April 18, 2019

What does innovation look like in an age-old industry?

Ray Daniels // WTF VICE

There is a fair amount of historical evidence that suggests growing grains to produce beer is the reason humans morphed from hunter-gatherers to an agriculture-based society. Yet in the past 20 to 30 years, there’s been an incredible efflorescence. What does innovation look like in an industry that is as old as civilization itself?

Ray Daniels founded the Cicerone program, which essentially certifies beer experts as sommeliers are wine experts. He’s written numerous books on beer’s past and present. When he thinks What the Future, he’s wondering how other new beverages and consumption patterns will change. Over beers in a local tap room, he talked through the trends.

GenPop: What does innovation look like in the beer world?

Ray Daniels: Take anything that you can imagine eating or drinking, and we want to brew beer with it.

Ray Daniels, Founder and global director, Cicerone Certification Program


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GenPop: So we’ll see a proliferation of specialty drinks?

Daniels: Brewers large and small are basically engineering beverages to suit consumers’ tastes and drinking occasions. That fits with general consumer product trends—micro tailoring of products. Everybody wants to feel like they’re special, that they’ve got a product that’s just right for them and their friends.

GenPop: Your survey questions asked about how people get their beer and where they consume it. Any surprises in the data?

Daniels: I feel sorry for two-thirds of the population who don’t have friends bring alcohol to their home. What’s that about? I mean come on, people! If you come to a house, don’t come empty-handed.

GenPop: Other than the lack of manners, did anything else surprise you?

Daniels: Only 86 percent consume beer at home? I would’ve thought everybody who’s a beer drinker drinks at home. The thing that is here that didn’t exist 20 years ago was the brewery tap room, at 18 percent. It wasn’t that long ago that only 10 percent of the population ever had a craft beer, so nearly 20 percent are now saying that they’re drinking at a tap room or a bar. That’s a big change. I think that a lot of this trend toward tap rooms is the local aspect of it.

GenPop: And they get to keep making and testing smaller batches and selling new products to keep customers coming back.

Daniels: Breweries have flagship beers. That’s the stuff they’re going to sell in volume, but they need specialty beers to attract attention. That went from a kind of quaint, solid, marketing practice into something that’s just this hamster wheel of a constantly changing supply of specialty beers.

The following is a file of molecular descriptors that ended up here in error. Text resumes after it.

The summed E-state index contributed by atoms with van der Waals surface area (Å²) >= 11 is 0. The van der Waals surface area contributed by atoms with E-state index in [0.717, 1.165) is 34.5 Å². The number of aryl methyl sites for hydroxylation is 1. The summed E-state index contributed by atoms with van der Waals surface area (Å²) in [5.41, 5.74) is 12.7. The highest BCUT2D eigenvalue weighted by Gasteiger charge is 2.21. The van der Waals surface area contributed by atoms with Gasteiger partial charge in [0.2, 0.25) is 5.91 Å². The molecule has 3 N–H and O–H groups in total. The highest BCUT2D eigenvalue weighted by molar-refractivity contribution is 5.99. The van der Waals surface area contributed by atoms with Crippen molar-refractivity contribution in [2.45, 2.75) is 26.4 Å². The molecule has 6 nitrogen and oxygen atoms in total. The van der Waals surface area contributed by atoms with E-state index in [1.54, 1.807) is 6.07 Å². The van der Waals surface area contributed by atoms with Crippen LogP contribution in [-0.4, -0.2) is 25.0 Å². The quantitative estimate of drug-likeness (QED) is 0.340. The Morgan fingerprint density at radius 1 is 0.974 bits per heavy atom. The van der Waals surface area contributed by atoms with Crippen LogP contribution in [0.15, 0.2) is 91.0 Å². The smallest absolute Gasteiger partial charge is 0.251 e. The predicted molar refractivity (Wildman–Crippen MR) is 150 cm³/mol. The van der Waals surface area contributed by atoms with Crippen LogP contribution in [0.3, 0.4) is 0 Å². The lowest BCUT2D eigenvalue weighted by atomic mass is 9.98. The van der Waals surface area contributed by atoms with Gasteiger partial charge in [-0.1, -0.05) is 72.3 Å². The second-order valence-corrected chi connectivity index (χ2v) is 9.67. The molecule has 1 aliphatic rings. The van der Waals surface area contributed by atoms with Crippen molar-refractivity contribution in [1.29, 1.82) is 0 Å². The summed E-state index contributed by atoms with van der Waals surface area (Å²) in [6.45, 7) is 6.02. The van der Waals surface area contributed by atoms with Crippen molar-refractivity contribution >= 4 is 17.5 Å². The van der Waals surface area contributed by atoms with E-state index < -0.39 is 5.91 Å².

GenPop: It is hard to keep up sometimes.

Daniels: There are literally people who call themselves beer drinkers that don’t want to drink the same beer twice. For those of us who come from a traditional beer drinking background, that’s pretty stunning.

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How and where we consume alcohol

Generally speaking, where do you drink beer, wine or spirits?

Bar Bar 42%

Restaurant Restaurant 61%

Brewery/tap room Brewery/tap room 18%

At home At home 86%

At a friend's home At a friend's home 52%

Theater/movie theater Theater/movie theater 6%

Somewhere else Somewhere else 9%

None of these None of these 3%

Most still buy their drinks at a liquor or grocery store

When you drink alcohol at home, which of the following ways do you get alcohol to your house? Do you...

Buy alcohol in a store and take it home Buy alcohol in a store and take it home 96%

Take a refillable container to a brewery/winery/distillery and have it filled or trade in to take home Take a refillable container to a brewery/winery/distillery and have it filled or trade in to take home 6%

Have alcohol delivered to your home Have alcohol delivered to your home 6%

Friends bring alcohol to your home Friends bring alcohol to your home 37%

Other Other 2%

(Source: Ipsos survey conducted between Feb. 25 and 26, 2019 among 797 beer, liquor and wine consumers in the U.S.)

GenPop: What impact is cannabis going to have?

Daniels: Jim Koch from Boston Beer Co. is fond of saying, “I think people have been smoking marijuana for a long time and still drinking beer.” That’s the optimistic point of view. The other point of view is that legalization makes it OK for people to explore marijuana as an alternative to beer. The question is whether it reduces beer consumption. You can eat a 10-milligram edible in 30 seconds. But what are you going to do with your hands and your mouth for the rest of the night? It’s kind of like shots. So maybe marijuana is going to be a substitute for the shot, and the beer is what actually occupies you.


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, Founder and global director, Cicerone Certification Program

The Cicerone Certification Program was founded by craft beer industry veteran Ray Daniels. He brings more than 25 years of brewing, judging, studying, and writing about beer to the task of managing the Cicerone program. While Daniels is based in Chicago, he travels regularly to all parts of the globe to monitor and direct the expansion of the program.

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